How the system works

What happens is that the main contractor subcontracts the work and the risk out to a sub-contractor who then organises the necessary labour for a particular trade, or in some instances for a range of following trades. Operatives agree their price, either a piece or price work element or, more commonly now, a day-work rate, and work under the direction of the effective middleman or ‘gangmaster’. The latter’s reward for directing their work and for negotiating the prices with the main contractor is the difference between those prices and what he passes on to the operative. In most instances he is a proto-capitalist. Although he does sign a proper contract regarding the work which commits him to certain obligations, such as conforming to the Working Rules of the industry in respect, for example, of the payment of Holiday Stamps, having a safety policy, etc., the core of the contract is his ability to bring the job in on time and within the price.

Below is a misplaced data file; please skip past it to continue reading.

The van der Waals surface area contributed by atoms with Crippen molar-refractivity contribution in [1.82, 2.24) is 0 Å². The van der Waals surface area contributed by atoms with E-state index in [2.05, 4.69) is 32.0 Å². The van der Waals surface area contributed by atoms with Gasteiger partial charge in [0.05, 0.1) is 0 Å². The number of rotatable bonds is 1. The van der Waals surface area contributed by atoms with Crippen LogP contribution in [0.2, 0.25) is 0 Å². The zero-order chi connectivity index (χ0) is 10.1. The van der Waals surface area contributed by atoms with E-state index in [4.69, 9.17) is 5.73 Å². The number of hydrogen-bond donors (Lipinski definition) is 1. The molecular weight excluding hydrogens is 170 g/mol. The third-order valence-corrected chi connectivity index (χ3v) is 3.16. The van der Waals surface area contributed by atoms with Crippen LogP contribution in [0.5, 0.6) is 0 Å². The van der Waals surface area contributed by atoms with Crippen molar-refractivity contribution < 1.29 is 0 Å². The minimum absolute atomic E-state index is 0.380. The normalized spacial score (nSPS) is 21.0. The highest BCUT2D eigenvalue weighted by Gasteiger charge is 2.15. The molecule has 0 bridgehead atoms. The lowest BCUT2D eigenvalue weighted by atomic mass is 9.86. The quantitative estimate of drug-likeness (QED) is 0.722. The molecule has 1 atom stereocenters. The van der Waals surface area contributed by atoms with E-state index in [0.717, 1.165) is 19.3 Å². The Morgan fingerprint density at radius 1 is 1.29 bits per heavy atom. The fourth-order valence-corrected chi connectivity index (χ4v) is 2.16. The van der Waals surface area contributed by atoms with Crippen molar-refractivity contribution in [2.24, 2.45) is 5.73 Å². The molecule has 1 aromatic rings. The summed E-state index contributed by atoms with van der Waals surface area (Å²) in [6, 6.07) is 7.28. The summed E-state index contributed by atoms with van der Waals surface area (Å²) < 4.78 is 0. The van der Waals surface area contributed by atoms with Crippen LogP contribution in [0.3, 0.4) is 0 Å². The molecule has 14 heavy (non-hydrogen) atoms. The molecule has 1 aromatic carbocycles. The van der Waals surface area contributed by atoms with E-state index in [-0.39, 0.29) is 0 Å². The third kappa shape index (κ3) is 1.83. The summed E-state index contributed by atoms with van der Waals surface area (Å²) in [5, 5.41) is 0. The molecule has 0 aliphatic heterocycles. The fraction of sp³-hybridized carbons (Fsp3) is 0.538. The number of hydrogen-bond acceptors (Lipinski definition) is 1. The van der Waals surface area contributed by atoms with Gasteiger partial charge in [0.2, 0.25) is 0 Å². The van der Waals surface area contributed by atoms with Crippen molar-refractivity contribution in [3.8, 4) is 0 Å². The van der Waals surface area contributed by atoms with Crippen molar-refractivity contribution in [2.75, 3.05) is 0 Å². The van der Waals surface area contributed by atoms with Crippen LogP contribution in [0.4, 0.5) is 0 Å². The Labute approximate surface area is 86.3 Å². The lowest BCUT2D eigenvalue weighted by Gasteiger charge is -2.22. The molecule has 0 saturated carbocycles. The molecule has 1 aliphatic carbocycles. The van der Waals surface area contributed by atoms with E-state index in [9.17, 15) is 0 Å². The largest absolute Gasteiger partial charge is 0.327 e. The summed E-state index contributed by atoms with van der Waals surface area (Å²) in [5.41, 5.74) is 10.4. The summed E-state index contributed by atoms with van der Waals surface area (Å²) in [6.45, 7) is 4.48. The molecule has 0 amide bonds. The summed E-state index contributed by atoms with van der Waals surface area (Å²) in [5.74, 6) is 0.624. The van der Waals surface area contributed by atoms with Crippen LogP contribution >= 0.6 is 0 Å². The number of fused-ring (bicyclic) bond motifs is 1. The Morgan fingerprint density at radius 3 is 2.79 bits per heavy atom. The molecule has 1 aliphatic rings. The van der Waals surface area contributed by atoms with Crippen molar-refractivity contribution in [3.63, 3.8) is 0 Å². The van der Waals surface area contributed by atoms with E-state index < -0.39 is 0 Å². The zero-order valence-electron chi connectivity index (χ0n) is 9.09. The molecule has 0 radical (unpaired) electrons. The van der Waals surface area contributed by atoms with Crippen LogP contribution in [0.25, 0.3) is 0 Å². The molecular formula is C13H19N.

It is fair to say that the peripheral aspects referred to above are not enforced by the main contractor, unless they are brought to his attention. By virtue of being officers of the Working Rule Agreement, Trade Union officials have the ability under the grievance procedure to register complaints through line management up to local, regional and national panels. (It is one of the contradictions of our industry that, for all its anarchic tendencies, it does have a very sophisticated mechanism for the avoidance of official disputes. The panels are half Trade Union and half BEC employers and their decisions are enforced.)